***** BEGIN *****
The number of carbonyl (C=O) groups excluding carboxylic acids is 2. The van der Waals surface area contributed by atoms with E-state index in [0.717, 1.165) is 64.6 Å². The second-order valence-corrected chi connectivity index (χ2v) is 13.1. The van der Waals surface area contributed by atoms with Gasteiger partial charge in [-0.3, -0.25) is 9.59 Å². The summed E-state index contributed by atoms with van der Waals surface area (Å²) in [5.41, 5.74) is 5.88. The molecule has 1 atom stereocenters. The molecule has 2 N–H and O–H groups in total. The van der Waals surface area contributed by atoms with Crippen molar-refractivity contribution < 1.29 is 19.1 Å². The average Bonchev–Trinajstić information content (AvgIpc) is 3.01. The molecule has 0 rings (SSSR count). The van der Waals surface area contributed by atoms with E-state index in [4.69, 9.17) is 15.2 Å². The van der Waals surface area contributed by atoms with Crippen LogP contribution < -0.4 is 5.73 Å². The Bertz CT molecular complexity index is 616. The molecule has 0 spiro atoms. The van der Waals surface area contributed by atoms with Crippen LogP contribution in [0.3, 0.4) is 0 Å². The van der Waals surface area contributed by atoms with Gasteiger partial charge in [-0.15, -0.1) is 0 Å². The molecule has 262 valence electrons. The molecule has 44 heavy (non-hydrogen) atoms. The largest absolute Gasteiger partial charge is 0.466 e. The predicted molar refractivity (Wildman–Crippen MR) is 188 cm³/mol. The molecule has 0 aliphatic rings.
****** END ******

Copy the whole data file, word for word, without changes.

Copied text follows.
The number of carbonyl (C=O) groups excluding carboxylic acids is 2. The van der Waals surface area contributed by atoms with E-state index in [0.717, 1.165) is 64.6 Å². The second-order valence-corrected chi connectivity index (χ2v) is 13.1. The van der Waals surface area contributed by atoms with Gasteiger partial charge in [-0.3, -0.25) is 9.59 Å². The summed E-state index contributed by atoms with van der Waals surface area (Å²) in [5.41, 5.74) is 5.88. The molecule has 1 atom stereocenters. The molecule has 2 N–H and O–H groups in total. The van der Waals surface area contributed by atoms with Crippen molar-refractivity contribution < 1.29 is 19.1 Å². The average Bonchev–Trinajstić information content (AvgIpc) is 3.01. The molecule has 0 rings (SSSR count). The van der Waals surface area contributed by atoms with E-state index in [4.69, 9.17) is 15.2 Å². The van der Waals surface area contributed by atoms with Crippen LogP contribution < -0.4 is 5.73 Å². The Bertz CT molecular complexity index is 616. The molecule has 0 spiro atoms. The van der Waals surface area contributed by atoms with Crippen LogP contribution in [0.3, 0.4) is 0 Å². The van der Waals surface area contributed by atoms with Gasteiger partial charge in [-0.15, -0.1) is 0 Å². The molecule has 262 valence electrons. The molecule has 44 heavy (non-hydrogen) atoms. The largest absolute Gasteiger partial charge is 0.466 e. The predicted molar refractivity (Wildman–Crippen MR) is 188 cm³/mol. The molecule has 0 aliphatic rings.